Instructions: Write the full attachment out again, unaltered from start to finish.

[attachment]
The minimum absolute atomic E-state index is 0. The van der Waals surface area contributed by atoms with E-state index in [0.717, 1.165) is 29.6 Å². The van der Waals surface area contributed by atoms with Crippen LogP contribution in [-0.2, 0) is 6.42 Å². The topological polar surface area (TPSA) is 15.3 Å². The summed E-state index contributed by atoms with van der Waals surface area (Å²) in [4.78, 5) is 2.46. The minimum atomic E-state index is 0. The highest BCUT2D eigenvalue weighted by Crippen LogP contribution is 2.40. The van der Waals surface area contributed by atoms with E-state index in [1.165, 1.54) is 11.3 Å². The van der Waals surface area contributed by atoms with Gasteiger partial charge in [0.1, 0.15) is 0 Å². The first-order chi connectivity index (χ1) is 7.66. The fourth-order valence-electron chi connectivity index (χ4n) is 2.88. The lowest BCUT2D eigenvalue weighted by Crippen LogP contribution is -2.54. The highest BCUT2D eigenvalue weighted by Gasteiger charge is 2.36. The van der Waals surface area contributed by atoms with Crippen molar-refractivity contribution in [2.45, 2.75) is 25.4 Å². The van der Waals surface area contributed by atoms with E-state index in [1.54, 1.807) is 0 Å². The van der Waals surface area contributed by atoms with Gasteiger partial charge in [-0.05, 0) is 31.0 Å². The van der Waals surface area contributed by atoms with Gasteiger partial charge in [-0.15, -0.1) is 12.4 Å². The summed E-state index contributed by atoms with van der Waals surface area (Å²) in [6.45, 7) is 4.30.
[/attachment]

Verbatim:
The minimum absolute atomic E-state index is 0. The van der Waals surface area contributed by atoms with E-state index in [0.717, 1.165) is 29.6 Å². The van der Waals surface area contributed by atoms with Crippen LogP contribution in [-0.2, 0) is 6.42 Å². The topological polar surface area (TPSA) is 15.3 Å². The summed E-state index contributed by atoms with van der Waals surface area (Å²) in [4.78, 5) is 2.46. The minimum atomic E-state index is 0. The highest BCUT2D eigenvalue weighted by Crippen LogP contribution is 2.40. The van der Waals surface area contributed by atoms with E-state index in [1.165, 1.54) is 11.3 Å². The van der Waals surface area contributed by atoms with Gasteiger partial charge in [0.1, 0.15) is 0 Å². The first-order chi connectivity index (χ1) is 7.66. The fourth-order valence-electron chi connectivity index (χ4n) is 2.88. The lowest BCUT2D eigenvalue weighted by Crippen LogP contribution is -2.54. The highest BCUT2D eigenvalue weighted by Gasteiger charge is 2.36. The van der Waals surface area contributed by atoms with Crippen molar-refractivity contribution in [2.45, 2.75) is 25.4 Å². The van der Waals surface area contributed by atoms with E-state index in [1.54, 1.807) is 0 Å². The van der Waals surface area contributed by atoms with Gasteiger partial charge in [-0.05, 0) is 31.0 Å². The van der Waals surface area contributed by atoms with Gasteiger partial charge in [-0.15, -0.1) is 12.4 Å². The summed E-state index contributed by atoms with van der Waals surface area (Å²) in [6.45, 7) is 4.30.